Edition 213 – Taking Charge
Camden is my closest shopping village. It’s 3 kilometres from home, so it’s always been very convenient for me personally and for business.
In recent months, I’ve been trying out the various coffee places in Camden. Goodness knows there’s plenty. I’ve settled on one and I head in at different times of the day and the week. Sometimes it is early on a weekend morning, after I’ve fired up the Falcon XR8 Sprint and taken it for a short drive on the country roads near home. At other times, it is during the week, when I drop in and grab a quick coffee in between meetings or share lunch with a client or colleague.
Let me tell you, this place hums! It is busy most of the time, even if I’ve managed to grab pole position on a Saturday morning. There’s a variety of patrons – families with young children, twenty-somethings, retirees, business types and, occasionally, dogs.
For me, it has been interesting to observe how this business is run.
I don’t know the owner, but I’ve seen him in action and in my opinion, is the key reason why this place is successful. Here’s why:
- He holds his team accountable, respectfully.
- He takes charge, ensuring patrons are delivered their food and coffee as soon as possible, to the highest standard possible.
- He ensures that plates and cups are not left hanging around on tables once patrons depart.
- He’s present in the business.
- He engages with his customers – yet, not in a backslapping kind of way.
- The kitchen appears calm – I can’t hear any Gordon Ramsay moments emanating from it.
- He creates capacity by ensuring that things always look tidy and ordered.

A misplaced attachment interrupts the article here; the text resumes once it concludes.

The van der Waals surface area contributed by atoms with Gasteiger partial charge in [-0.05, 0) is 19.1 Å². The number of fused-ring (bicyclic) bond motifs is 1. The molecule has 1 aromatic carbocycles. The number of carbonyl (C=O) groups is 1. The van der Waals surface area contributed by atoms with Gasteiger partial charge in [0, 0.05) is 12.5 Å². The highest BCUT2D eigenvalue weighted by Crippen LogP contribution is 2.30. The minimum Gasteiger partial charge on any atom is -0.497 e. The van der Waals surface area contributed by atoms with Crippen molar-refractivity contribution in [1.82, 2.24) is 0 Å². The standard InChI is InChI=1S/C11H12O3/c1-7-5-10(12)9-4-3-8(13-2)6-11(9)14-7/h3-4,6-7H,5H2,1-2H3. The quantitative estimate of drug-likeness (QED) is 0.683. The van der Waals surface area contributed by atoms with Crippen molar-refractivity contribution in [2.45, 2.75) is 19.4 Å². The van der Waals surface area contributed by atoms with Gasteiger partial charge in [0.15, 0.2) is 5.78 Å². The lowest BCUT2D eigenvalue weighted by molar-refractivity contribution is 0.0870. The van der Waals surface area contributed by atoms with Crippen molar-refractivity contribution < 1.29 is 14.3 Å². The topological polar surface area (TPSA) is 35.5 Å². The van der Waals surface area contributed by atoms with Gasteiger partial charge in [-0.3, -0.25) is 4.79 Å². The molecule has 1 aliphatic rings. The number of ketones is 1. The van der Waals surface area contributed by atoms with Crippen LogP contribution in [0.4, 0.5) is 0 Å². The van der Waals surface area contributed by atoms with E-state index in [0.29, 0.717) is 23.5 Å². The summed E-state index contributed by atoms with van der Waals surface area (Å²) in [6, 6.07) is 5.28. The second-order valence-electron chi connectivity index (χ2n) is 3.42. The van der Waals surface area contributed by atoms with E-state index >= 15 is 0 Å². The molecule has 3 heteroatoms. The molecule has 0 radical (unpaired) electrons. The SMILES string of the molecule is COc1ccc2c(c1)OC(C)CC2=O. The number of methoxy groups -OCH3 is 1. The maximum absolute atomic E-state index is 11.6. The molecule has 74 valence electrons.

- He doesn’t offer a huge range of food – which is smart from a stock management and customer choice perspective.
By taking charge, he has successfully created a culture in the business that you can feel when you enter. You feel appreciated for your business, and you enjoy being there.
Sometimes, if the Saturday morning coffee drags on a little, I’m amazed at how the lines creep out the door for people wandering in for breakfast. With 14 choices around him, he’s created a business that has queues when others have empty tables. That says a lot about his leadership of his business – and it may also say a lot about how other business owners lead their own businesses.
Taking charge in your family business is about keeping your hand on the wheel. As the owner or manager, you don’t need to be doing yourself whatever it is that your business does. However, you do need to create the environment where it functions efficiently and without a sense of chaos. If you can do that, then clearly it’s why people keep coming back.
This Week’s Tip
Your leadership style determines your business success. Your business success contributes to your personal and financial success. If things aren’t travelling so hot in your business right now, think about what your leadership style is like.